School that uses meditation instead of detention as a disciplinary method yields positive results

An elementary school Australia created a moment-mindful room to teach pupils how to manage their emotions and regulate their actions. Picture: Pavel Danilyuk?pexels

An elementary school Australia created a moment-mindful room to teach pupils how to manage their emotions and regulate their actions. Picture: Pavel Danilyuk?pexels

Published Nov 11, 2022


An elementary school called Robert W Coleman in Baltimore created a “moment-mindful room” to teach pupils how to manage their emotions and regulate their actions.

The school created a separate area where kids are instead summoned to the Mindful Moment Room rather than being sent to detention.

This technique aids in self-introspection about potential contributing factors to their behaviour. It reportedly has been extremely effective in resolving behavioural issues by teaching kids the skills they lack to regulate their emotions.

The room is not your typical windowless detention room. In its place, there are lights, decorations, and plush purple pillows. Misbehaving children are encouraged to sit in the space and engage in techniques like breathing or meditation to help them relax and find their focus.

According to study results based on research: Exploring Students’ Perspective on Mindfulness by Karen Ager, Nicole J. Albrecht, and Prof. Marc Cohen, practising mindfulness improves student well-being and helps children become more conscious of their bodies, minds, and emotions.

The mindful programme reinforces and strengthens parts of our brain's ability to inhibit impulses (pleasure-seeking behaviours).Picture by Artem Podrez/Pexels

Discipline and punishment are synonymous, but there are some subtle differences between them as Mark Ballenger explains these differences:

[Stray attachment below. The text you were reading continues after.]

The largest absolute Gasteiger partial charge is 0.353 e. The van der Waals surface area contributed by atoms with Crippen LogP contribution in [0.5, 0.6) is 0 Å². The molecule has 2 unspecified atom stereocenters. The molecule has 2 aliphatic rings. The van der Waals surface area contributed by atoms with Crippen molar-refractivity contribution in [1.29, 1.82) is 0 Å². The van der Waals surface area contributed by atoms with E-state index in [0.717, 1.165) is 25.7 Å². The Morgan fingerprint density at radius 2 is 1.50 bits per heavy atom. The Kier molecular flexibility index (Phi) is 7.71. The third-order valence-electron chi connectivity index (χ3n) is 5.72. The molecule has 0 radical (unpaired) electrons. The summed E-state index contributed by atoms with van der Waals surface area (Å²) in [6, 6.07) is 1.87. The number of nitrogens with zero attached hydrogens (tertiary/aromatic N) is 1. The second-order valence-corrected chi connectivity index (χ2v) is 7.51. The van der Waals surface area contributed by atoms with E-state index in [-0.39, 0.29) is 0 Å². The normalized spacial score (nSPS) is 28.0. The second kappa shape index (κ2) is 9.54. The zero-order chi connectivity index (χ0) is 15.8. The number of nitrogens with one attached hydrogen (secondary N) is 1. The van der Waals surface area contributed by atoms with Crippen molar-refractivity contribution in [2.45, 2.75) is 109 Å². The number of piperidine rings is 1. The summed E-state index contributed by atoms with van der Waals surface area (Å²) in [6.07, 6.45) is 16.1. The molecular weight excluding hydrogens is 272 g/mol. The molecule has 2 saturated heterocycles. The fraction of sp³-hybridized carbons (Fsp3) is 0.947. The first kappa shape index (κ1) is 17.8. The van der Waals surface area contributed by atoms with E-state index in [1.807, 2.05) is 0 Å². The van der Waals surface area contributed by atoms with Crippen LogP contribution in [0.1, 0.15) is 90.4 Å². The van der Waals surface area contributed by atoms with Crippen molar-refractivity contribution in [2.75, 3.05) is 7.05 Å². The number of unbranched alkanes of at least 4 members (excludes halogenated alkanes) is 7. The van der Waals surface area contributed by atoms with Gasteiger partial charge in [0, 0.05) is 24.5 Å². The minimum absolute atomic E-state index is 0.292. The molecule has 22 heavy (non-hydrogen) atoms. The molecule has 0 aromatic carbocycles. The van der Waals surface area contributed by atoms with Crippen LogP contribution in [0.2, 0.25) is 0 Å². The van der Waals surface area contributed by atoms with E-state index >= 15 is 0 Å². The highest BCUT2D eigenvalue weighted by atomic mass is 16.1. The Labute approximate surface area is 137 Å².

The purpose of punishment is to force the offender to pay back the debt they have accrued. It is carried out for the advantage of the victim of the offence rather than the offender;

Discipline is a corrective action used to make an offender change their bad behaviour. It is done for the benefit of the offender rather than for the offended;

And lastly, Ballenger explains consequences as the negative, inevitable series of events that follow our poor decisions and actions. These outcomes are the product of individual decisions and are not the fault of anyone else.

One of the responsibilities as a parent, guardian or other authority figure is to teach your kids how to behave. It’s a task that requires both patience and time. But, it helps to learn effective and healthy discipline strategies.

While we are aware that detention is used to penalise inappropriate behaviour, the goal of detention in schools is to reduce future occurrences of the behaviour being punished. Punishment is arguably the most powerful way to show people that their actions have consequences.

However, former Rhodes University student Fathiya Banda who majored in psychology for her BA degree, shared in a conversation with IOL LIfestyle. She says: “I think it’s all a bad mindset to think that punishing a student by beating them equates to disciplining them.

“What you don’t realise when you choose to use the traditional methods of discipline like berating or detaining is that you are opening up room for the child to be more disrespectful as a form of challenging your authority as a teacher. Traditional techniques won’t change their ill behaviour but will make it worse.”

The "Teach don't punish" concept encourages children to be taught that they have power over their wandering minds instead of punishing them for not being able to control their thoughts and actions.

We live in societies where people who have difficulty performing or meeting the expectations of the environment are always treated as if their behavioural differences are intentional and problematic.

“It would be so much simpler if educators chose to understand where a student is coming from such as addressing them in a manner that would show the student is heard or understood and there’s help. Because at the end of the day behaviours are triggered by something,” said Banda.

Since this implementation, there have been no suspensions at Robert W. Coleman Elementary School. Evidently, the attentive approach that was introduced had successful results because a nearby school, Patterson Park High School, adopted the programme, which resulted in higher attendance rates and a decrease in suspension rates.

Children who are nurtured have a much better chance of completing school and developing the required working skills thereafter, which further supports the novel idea that “If children can, children will, if they’re not doing something it’s simply because they lack the skill, or haven’t been taught part of that skill.”

The mindful programme reinforces and strengthens parts of the brain’s ability to inhibit impulses (pleasure-seeking behaviours).

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